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  • 1.
    Herbst, Astrid
    KTH, School of Engineering Sciences (SCI), Mechanics.
    Numerical Studies of Turbulent and Separeted Flows2006Doctoral thesis, comprehensive summary (Other scientific)
  • 2.
    Herbst, Astrid
    KTH, Superseded Departments, Mechanics.
    Studies of periodic excitation of a turbulent separation bubble2004Licentiate thesis, comprehensive summary (Other scientific)
  • 3.
    Herbst, Astrid H.
    et al.
    KTH, School of Engineering Sciences (SCI), Mechanics.
    Henningson, Dan S.
    KTH, School of Engineering Sciences (SCI), Mechanics.
    Control of a turbulent separation bubble by periodic excitation2005In: Progress in Turbulence / [ed] Peinke, J; Kittel, A; Barth, S; Oberlack, M, 2005, Vol. 101, p. 181-184Conference paper (Refereed)
  • 4.
    Herbst, Astrid
    et al.
    KTH, School of Engineering Sciences (SCI), Mechanics.
    Brandt, Luca
    KTH, School of Engineering Sciences (SCI), Mechanics.
    Henningson, Dan S.
    KTH, School of Engineering Sciences (SCI), Mechanics.
    The effect of the sweep angle on the turbulent separation bubble on a flate plate2006Report (Other academic)
  • 5.
    Herbst, Astrid
    et al.
    KTH, School of Engineering Sciences (SCI), Mechanics.
    Deubelbeiss, S
    Spehr, Saskia
    Hanifi, Ardeshir
    Henningson, Dan S.
    KTH, School of Engineering Sciences (SCI), Mechanics.
    Instability characteristics of harmonic disturbances in a turbulent separation bubble2005In: Proceedings of XVII Congresso Aimeta di Meccanica Teorica e Applicata, 2005Conference paper (Refereed)
    Abstract [en]

    The instability characteristics of a turbulent flat plate boundary layer separating under a strong adverse pressure gradient are examined. The analysis is based on the data of direct numerical simulation. A theoretical model of harmonic perturbations is considered, including the contribution of the turbulent part of the flow, to investigate the stability characteristics of the flow. The structure of the organized waves is also investigated by means of Proper Orthogonal Decompositions (POD).

  • 6.
    Herbst, Astrid H.
    et al.
    KTH, School of Engineering Sciences (SCI), Mechanics. KTH, School of Engineering Sciences (SCI), Centres, Linné Flow Center, FLOW. Bombardier Transportation Sweden AB, Västerås.
    Brandt, Luca
    KTH, School of Engineering Sciences (SCI), Mechanics. KTH, School of Engineering Sciences (SCI), Centres, Linné Flow Center, FLOW.
    Henningson, Dan Stefan
    KTH, School of Engineering Sciences (SCI), Mechanics. KTH, School of Engineering Sciences (SCI), Centres, Linné Flow Center, FLOW.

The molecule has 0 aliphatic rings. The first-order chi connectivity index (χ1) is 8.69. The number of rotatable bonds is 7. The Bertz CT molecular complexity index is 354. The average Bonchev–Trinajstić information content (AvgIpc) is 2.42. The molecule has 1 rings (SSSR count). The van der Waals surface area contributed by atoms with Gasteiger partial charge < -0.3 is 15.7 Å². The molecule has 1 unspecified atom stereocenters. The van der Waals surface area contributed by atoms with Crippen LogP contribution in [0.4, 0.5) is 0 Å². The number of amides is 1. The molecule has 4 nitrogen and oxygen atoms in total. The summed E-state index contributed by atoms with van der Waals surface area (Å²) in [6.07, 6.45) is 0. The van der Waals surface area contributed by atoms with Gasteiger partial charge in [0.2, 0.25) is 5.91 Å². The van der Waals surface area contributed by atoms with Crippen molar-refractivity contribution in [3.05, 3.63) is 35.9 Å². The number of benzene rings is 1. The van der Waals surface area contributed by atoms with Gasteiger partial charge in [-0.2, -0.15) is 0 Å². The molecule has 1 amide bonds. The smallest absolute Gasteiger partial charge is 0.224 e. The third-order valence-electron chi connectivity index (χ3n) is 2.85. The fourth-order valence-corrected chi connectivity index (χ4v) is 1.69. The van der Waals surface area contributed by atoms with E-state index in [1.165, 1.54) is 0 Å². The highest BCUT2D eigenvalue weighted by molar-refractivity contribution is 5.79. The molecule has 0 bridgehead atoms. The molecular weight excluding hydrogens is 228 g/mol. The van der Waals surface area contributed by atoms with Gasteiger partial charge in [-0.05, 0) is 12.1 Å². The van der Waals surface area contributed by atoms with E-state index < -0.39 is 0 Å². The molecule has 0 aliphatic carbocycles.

The effect of the sweep angle on the turbulent separation bubble on a flate plate2007In: Advances in Turbulence XI - Proceedings of the 11th EUROMECH European Turbulence Conference, 2007, p. 230-232Conference paper (Refereed)
  • 7.
    Herbst, Astrid H.
    et al.
    KTH, School of Engineering Sciences (SCI), Mechanics.
    Schlatter, Philipp
    KTH, School of Engineering Sciences (SCI), Mechanics, Stability, Transition and Control.
    Henningson, Dan S.
    KTH, School of Engineering Sciences (SCI), Mechanics, Stability, Transition and Control.
    Simulations of turbulent flow in a plane asymmetric diffuser2007In: Flow Turbulence and Combustion, ISSN 1386-6184, E-ISSN 1573-1987, Vol. 79, no 3, p. 275-306Article in journal (Refereed)
    Abstract [en]

    Large-eddy simulations (LES) of a planar, asymmetric diffuser flow have been performed. The diverging angle of the inclined wall of the diffuser is chosen as 8.5 degrees, a case for which recent experimental data are available. Reasonable agreement between the LES and the experiments is obtained. The numerical method is further validated for diffuser flow with the diffuser wall inclined at a diverging angle of 10 degrees, which has served as a test case for a number of experimental as well as numerical studies in the literature (LES, RANS). For the present results, the subgrid-scale stresses have been closed using the dynamic Smagorinsky model. A resolution study has been performed, highlighting the disparity of the relevant temporal and spatial scales and thus the sensitivity of the simulation results to the specific numerical grids used. The effect of different Reynolds numbers of the inflowing, fully turbulent channel flow has been studied, in particular, Re-b = 4,500, Re-b = 9,000 and Re-b = 20,000 with Re-b being the Reynolds number based on the bulk velocity and channel half width. The results consistently show that by increasing the Reynolds number a clear trend towards a larger separated region is evident; at least for the studied, comparably low Reynolds-number regime. It is further shown that the small separated region occurring at the diffuser throat shows the opposite behaviour as the main separation region, i.e. the flow is separating less with higher Re-b . Moreover, the influence of the Reynolds number on the internal layer occurring at the non-inclined wall described in a recent study has also been assessed. It can be concluded that this region close to the upper, straight wall, is more distinct for larger Re-b . Additionally, the influence of temporal correlations arising from the commonly used periodic turbulent channel flow as inflow condition (similar to a precursor simulation) for the diffuser is assessed.

  • 8.
    Herbst, Astrid
    et al.
    KTH, School of Engineering Sciences (SCI), Mechanics.